Bloomberg: “Ford improved net pricing, transaction amounts after discounts, on its vehicles by $1.9 billion in the third quarter as it cut incentives and sold a mix of cars and trucks with more costly options…”
Sumitomo Rubber Industries Ltd. (SRI) is increasing prices for Dunlop-, Falken-, Sumitomo- and Ohtsu-brand tires it exports by 5 to 15 percent, depending on size, category and market …. SRI cited the rising cost of raw materials, including natural rubber and crude oil, as the reason for the increases.
The epicenter of sticker shock is moving from the car dealer’s showroom to the tire shop. While politicians and tire manufacturers have been battling over a 35% tariff on lower-cost Chinese-made tires that took effect last month, consumers had already been facing a run-up in tire prices that began years ago and jumped steeply even before serious talk of tariffs began. The average price of tires for passenger vehicles rose 9% in 2008 compared with a year earlier, and 24% compared with 2005, according to Modern Tire Dealer, a trade publication.
Of course, car owners can save money by replacing worn-out high-end tires with new lower-end tires. Such tires, however, are already becoming more expensive thanks to new tariffs on Chinese tires.
Buyers who have been waiting for better deals on new cars may be disappointed. General Motors Co. and Ford Motor Co., bucking decades of tradition, are weaning themselves from dependence on profit- sapping discounts after factory shutdowns curbed dealers’ supply of cars and trucks.
Incentives on GM, Ford and Chrysler Group LLC autos plunged 26 percent to $3,278 in August from a March peak, while discounts industrywide fell 22 percent to $2,474, according to researcher Edmunds.com. The U.S. automakers’ vehicles sold for an average of $2,000 more in the second quarter than a year earlier, said researcher J.D. Power and Associates….
Ford buyers paid an average of $2,000 more for each vehicle in the second quarter, according to the automaker. That translated into a $900 million increase in net pricing in North America during the period, Ford Chief Financial Officer Lewis Booth said July 23. Researcher Autodata Corp. estimated that Ford pared spending on discounts 27 percent this year.
The average price per vehicle commanded by GM, Ford and Chrysler in the U.S. rose 7.8 percent to $27,571 in the second quarter, from $25,567 a year earlier, according to J.D. Power. Industrywide, average vehicle prices rose to $26,921 in the second quarter from $25,954 a year earlier, Westlake Village, California-based J.D. Power said….
Just nine months ago, Mike (“Mish”) Shedlock predicted that “Cars are going to get cheaper, much cheaper. Auto prices will crash…It makes no sense to buy a car now, no matter how good the deal looks. The deals will get progressively better as the year rolls on.”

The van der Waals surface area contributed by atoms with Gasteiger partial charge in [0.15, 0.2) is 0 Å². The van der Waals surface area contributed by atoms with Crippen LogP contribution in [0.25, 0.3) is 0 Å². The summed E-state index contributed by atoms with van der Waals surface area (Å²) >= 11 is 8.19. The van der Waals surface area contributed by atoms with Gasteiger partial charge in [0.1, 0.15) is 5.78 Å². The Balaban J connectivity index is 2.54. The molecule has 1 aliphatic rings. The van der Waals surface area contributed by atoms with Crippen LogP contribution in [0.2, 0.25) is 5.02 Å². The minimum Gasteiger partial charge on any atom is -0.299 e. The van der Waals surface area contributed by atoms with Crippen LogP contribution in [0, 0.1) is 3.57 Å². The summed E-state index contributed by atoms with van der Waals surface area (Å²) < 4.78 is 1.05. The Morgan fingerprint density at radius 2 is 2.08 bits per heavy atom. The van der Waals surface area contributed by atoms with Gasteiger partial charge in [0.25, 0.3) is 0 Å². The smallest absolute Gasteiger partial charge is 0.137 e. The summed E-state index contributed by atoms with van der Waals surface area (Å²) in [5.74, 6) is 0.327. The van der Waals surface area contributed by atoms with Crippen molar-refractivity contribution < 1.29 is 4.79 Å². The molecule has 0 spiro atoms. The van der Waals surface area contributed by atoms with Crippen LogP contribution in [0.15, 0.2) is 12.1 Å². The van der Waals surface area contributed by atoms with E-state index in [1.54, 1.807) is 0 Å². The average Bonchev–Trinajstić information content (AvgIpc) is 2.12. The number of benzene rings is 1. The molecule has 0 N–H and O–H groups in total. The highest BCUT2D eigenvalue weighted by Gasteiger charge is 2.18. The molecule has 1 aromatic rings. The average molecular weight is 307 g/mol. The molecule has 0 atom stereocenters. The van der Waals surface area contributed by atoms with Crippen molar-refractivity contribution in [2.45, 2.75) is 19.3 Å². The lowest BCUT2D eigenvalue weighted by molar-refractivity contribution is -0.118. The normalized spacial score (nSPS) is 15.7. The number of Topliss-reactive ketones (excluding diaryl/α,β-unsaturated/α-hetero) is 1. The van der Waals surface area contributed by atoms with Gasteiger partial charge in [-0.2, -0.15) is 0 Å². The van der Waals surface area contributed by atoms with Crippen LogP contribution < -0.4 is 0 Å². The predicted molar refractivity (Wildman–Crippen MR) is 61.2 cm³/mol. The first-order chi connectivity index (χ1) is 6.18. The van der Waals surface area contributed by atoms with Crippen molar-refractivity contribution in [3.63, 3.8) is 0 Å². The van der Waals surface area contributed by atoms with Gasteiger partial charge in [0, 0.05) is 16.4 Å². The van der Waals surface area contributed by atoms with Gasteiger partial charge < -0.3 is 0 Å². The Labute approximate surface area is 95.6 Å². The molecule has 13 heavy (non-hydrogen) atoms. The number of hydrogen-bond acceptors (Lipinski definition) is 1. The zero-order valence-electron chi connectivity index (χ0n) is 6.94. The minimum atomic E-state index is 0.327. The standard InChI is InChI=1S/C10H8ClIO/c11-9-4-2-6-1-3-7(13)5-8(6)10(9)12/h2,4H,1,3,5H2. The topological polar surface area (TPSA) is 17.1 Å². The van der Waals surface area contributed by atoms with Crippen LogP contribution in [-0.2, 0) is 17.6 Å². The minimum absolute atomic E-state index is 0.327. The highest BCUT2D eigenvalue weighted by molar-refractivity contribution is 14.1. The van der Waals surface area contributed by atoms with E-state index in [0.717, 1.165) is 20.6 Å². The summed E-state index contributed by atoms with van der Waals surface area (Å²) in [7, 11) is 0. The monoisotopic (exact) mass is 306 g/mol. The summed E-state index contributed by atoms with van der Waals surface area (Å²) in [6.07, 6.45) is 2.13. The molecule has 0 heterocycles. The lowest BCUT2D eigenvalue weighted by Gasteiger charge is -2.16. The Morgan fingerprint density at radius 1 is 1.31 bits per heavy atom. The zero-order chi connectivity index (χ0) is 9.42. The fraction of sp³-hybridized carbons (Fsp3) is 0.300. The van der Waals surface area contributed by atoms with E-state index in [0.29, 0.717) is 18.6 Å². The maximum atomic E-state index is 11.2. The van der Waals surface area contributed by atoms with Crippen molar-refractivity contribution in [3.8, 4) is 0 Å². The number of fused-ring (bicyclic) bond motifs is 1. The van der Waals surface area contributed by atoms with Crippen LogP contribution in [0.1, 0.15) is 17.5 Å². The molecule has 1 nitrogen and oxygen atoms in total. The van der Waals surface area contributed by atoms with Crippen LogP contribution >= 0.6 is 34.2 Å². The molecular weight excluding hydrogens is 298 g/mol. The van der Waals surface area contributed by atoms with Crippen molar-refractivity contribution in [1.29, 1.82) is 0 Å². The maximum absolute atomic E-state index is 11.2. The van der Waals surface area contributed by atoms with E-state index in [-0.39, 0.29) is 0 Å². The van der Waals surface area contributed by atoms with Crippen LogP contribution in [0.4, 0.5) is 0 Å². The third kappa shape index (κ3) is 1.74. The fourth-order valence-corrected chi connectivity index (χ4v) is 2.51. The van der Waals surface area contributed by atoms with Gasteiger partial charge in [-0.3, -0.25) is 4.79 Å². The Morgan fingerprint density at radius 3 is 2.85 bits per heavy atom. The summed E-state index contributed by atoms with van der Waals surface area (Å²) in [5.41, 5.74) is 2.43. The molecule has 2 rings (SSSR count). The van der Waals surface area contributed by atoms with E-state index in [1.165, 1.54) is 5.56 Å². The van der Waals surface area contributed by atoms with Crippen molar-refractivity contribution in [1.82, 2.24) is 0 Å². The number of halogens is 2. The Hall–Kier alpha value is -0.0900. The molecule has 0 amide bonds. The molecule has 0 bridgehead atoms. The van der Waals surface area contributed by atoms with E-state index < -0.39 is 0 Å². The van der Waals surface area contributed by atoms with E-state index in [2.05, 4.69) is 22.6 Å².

Mish linked to numerous photos, such as this one, showing thousands of unsold cars sitting in ports:
According to this September 30, 2009, article in the Wall Street Journal, however, used-car prices are increasing, not decreasing:
Prices for second-hand cars took a hit late last year, along with the prices of many other assets. But since the start of this year, a combination of tight supplies of both new and used vehicles and higher demand from a frugal public have pushed average used-car prices to the highest levels in years, industry watchers say. Demand seems particularly strong for used SUVs, analysts say, reflecting lower gas prices.
That should be good news if you are selling or trading in a well-tended used vehicle over the next couple of years. It might not be so welcome if you are trying to buy one.
One widely followed measure of used-car prices, the 14-year-old Manheim Used Vehicle Value Index, will likely hit a record when data for September are released in early October, says Thomas Webb, chief economist for Manheim Consulting, a subsidiary of Cox Enterprises Inc.
Update (October 3, 2009): A reader asserts that the surge in used-car prices is due to two factors: (1) increased frugality among consumers, who can no longer afford new cars; and (2) the cash-for-clunkers program. Neither of these trends, my reader suggests, should be interpreted as signs of inflation. The Wall Street Journal article , however, attributes the decline in used-car prices to a reduction in the supply of new and used cars:
“What has happened over the last couple quarters is with supply being down, we’ve seen wholesale prices continue to appreciate. It’s just a basic supply-and-demand model,” CarMax President Tom Folliard said in a conference call…
The government financed “cash for clunkers” sales bonanza tilted the car industry’s supply-demand teeter-totter heavily toward the “demand” side, helping dealers to clear out new vehicles faster than they might have otherwise. But cash for clunkers isn’t the biggest reason why the value of your used vehicle could be going up. A bigger factor is millions of vehicles you can’t see—the ones car makers didn’t make, sell, lease or dump into rental-car fleets during the past year.
Big car makers had been slashing production—or shipments from overseas—to work down bulging inventories of unsold new vehicles that clogged dealer lots as the economy tumbled last year. Demand for many big vehicles—large SUVs, pickups and big cars—cratered in mid-to-late 2008 as gas prices surged. Detroit shut SUV factories right and left.
In short, there is less excess capacity than many observers had believed. Moreover, it’s worth noting that prices of new cars have increased since January 2009 (see Table A of this Bureau of Labor Statistics news release). This undercuts my reader’s implied claim that the increase in used-car prices reflects has come at the expense of new-car prices.
By the way, I am an admirer and long-time reader of Mish’s blog. He has been right far more than he has been on wrong. But when he predicted a “crash” in auto prices, he got it wrong. And, as we shall see, the automobile market is not the only sector showing signs of inflation.